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# Chapter 3. How Different Is Different?

The previous two chapters show how to do various calculations and visualizations using SQL and Excel. This chapter moves from calculating results to understanding the significance of the resulting measurements. When are two values so close that they are essentially the same? When are two values far enough apart that we are confident in their being different?

The study of measurements and how to interpret them falls under the applied science of statistics. Although theoretical aspects of statistics can be daunting, the focus here is on applying the results, using tools borrowed from statistics to learn about customers through data. As long as we follow common sense and a few rules, the results can be applied without diving into theoretical mathematics or arcane jargon.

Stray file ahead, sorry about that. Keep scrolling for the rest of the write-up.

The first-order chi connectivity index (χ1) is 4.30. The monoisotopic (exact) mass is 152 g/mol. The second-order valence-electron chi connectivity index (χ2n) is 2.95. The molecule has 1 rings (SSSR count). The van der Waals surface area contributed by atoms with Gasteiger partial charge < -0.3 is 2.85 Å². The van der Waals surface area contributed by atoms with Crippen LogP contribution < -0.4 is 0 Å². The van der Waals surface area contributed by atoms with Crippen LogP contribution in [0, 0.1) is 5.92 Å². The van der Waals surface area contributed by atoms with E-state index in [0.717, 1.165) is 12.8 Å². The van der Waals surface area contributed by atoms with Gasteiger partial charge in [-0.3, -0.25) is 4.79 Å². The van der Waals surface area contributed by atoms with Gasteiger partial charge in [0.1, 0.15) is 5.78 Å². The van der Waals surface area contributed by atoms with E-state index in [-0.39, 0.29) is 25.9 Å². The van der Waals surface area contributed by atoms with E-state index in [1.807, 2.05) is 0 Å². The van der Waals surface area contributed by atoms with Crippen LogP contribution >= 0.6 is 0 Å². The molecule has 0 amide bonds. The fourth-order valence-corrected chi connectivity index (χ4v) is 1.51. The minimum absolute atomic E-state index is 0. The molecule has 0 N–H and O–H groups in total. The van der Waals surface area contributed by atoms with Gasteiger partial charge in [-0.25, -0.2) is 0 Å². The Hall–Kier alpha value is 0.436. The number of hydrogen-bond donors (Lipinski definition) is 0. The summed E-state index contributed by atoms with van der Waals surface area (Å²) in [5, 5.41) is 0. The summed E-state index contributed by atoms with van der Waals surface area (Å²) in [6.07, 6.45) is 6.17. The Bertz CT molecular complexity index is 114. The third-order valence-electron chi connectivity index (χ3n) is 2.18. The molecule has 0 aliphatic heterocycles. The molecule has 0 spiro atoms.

The word “statistics” itself is often misunderstood. It is the plural of “statistic,” and a statistic is just a measurement, such as the averages, medians, and modes calculated in the previous chapter. A big challenge in statistics is generalizing from results on a small group to a larger group. For instance, when a poll reports that 50% of likely voters support a particular political candidate, the pollsters typically also report a margin of error, such as 2.5%. This margin of error, called the sampling margin of error, means that the poll asked a certain number of people (the sample) a question and the goal is to generalize the results from the sample to the entire population. ...

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